Tista' taqra bil- Malti.
A loggerhead turtle has nested again at Golden Bay. Nature Trust Malta (NTM‐FEE) has confirmed the nesting with the collaboration of different individuals and private entities.
In a statement, the Environment and Resources Authority (ERA) officers also went on site to cordon off the area and are monitoring the situation.
An Emergency Conservation Order will be issued by ERA to ensure more direct protection to the nesting area. As for other nesting cases in the Maltese Islands and the world, excessive noise and trampling in the nesting area and unnecessary artificial lighting in the area pose a danger to turtle eggs and any hatchlings. ERA is therefore calling for the public’s collaboration in reducing impacts to such nests and that any observations of any environmental illegality or turtle activity should be immediately reported to the authority.
The Environment and Resources Authority notes that this is the second reliably confirmed nesting of loggerhead turtle this year.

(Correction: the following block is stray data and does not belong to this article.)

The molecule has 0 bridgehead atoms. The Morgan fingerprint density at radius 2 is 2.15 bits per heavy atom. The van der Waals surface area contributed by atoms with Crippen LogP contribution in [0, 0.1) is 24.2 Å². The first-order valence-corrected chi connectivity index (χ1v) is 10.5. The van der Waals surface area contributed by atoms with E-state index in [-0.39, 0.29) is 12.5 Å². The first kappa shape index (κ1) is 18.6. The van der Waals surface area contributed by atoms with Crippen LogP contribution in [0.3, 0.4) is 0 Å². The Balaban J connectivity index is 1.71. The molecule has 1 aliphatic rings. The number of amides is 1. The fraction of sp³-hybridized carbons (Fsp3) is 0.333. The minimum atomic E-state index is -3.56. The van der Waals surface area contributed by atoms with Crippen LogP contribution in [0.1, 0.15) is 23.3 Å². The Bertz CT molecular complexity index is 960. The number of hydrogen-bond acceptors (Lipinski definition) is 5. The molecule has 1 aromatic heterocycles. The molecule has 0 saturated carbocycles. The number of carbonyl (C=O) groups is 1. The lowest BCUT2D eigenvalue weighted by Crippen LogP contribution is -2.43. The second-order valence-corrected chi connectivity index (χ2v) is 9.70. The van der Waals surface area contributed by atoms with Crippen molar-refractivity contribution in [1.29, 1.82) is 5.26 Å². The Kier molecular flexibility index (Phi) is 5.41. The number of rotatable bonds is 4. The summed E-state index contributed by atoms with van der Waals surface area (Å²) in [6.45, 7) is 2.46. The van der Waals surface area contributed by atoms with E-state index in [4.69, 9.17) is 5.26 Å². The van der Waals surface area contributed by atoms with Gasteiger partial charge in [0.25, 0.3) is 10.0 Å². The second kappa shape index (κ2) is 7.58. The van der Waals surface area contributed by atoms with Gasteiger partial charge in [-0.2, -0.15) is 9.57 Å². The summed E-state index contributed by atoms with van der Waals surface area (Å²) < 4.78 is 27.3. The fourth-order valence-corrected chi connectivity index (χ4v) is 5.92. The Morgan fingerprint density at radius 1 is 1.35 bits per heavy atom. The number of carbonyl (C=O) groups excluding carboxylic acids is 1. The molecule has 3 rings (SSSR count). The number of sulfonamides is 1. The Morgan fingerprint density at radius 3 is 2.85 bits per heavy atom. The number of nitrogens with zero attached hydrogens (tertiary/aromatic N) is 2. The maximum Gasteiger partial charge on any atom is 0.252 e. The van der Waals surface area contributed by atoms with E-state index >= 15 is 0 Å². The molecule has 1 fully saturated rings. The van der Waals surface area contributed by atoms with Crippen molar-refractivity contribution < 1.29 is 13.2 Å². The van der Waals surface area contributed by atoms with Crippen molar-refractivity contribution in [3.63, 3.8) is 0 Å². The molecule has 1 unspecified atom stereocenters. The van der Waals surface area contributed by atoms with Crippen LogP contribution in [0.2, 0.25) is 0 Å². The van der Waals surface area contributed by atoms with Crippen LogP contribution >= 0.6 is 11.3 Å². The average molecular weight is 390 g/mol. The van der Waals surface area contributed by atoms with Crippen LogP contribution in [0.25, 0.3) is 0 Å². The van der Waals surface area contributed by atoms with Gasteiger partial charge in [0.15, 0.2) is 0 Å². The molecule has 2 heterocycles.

The authority said that this nesting episode in Golden Bay is interesting as it comes four years after the 2016 episode. Such increased nesting records may be due to increased site fidelity in sea turtles in relation to Maltese shores, marking a positive indication towards a more permanent comeback of this species in terms of loggerhead turtle nesting in Malta.
Recent studies carried out by ERA have confirmed that the loggerhead turtle is currently at a favourable conservation status and improving in the Maltese Islands and, whilst acknowledging that more long-term monitoring is required, the abundance and distribution of this species in Malta seem to be indicative of long-term viability. This is possibly also due to increased protection in Malta and the Mediterranean, as well as rehabilitation programmes for injured and stranded turtles being undertaken in the Mediterranean region, including Malta.
The loggerhead turtle (Il-fekruna l-komuni), scientifically known as Caretta caretta is a long-living, slowly maturing marine species that inhabits tropical to warm temperate areas. This species is classified as globally endangered by the World Conservation Area (IUCN) and is also protected by various national and international legislation.